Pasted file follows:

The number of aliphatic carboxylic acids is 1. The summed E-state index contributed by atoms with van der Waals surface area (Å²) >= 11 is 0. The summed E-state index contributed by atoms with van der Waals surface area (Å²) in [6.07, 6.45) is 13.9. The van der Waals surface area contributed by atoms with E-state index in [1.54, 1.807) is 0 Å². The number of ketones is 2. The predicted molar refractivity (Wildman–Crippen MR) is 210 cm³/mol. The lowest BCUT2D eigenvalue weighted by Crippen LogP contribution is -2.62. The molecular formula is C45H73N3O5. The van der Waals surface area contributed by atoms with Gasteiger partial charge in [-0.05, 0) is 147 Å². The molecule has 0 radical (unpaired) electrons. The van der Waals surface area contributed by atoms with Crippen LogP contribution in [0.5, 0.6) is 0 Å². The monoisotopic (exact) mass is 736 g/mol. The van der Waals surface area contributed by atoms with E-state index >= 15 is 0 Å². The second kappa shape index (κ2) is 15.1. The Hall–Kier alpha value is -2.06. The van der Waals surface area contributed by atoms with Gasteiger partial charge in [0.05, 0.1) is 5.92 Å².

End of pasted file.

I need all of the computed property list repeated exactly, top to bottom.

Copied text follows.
The number of aliphatic carboxylic acids is 1. The summed E-state index contributed by atoms with van der Waals surface area (Å²) >= 11 is 0. The summed E-state index contributed by atoms with van der Waals surface area (Å²) in [6.07, 6.45) is 13.9. The van der Waals surface area contributed by atoms with E-state index in [1.54, 1.807) is 0 Å². The number of ketones is 2. The predicted molar refractivity (Wildman–Crippen MR) is 210 cm³/mol. The lowest BCUT2D eigenvalue weighted by Crippen LogP contribution is -2.62. The molecular formula is C45H73N3O5. The van der Waals surface area contributed by atoms with Gasteiger partial charge in [-0.05, 0) is 147 Å². The molecule has 0 radical (unpaired) electrons. The van der Waals surface area contributed by atoms with Crippen LogP contribution in [0.5, 0.6) is 0 Å². The monoisotopic (exact) mass is 736 g/mol. The van der Waals surface area contributed by atoms with E-state index >= 15 is 0 Å². The second kappa shape index (κ2) is 15.1. The Hall–Kier alpha value is -2.06. The van der Waals surface area contributed by atoms with Gasteiger partial charge in [0.05, 0.1) is 5.92 Å².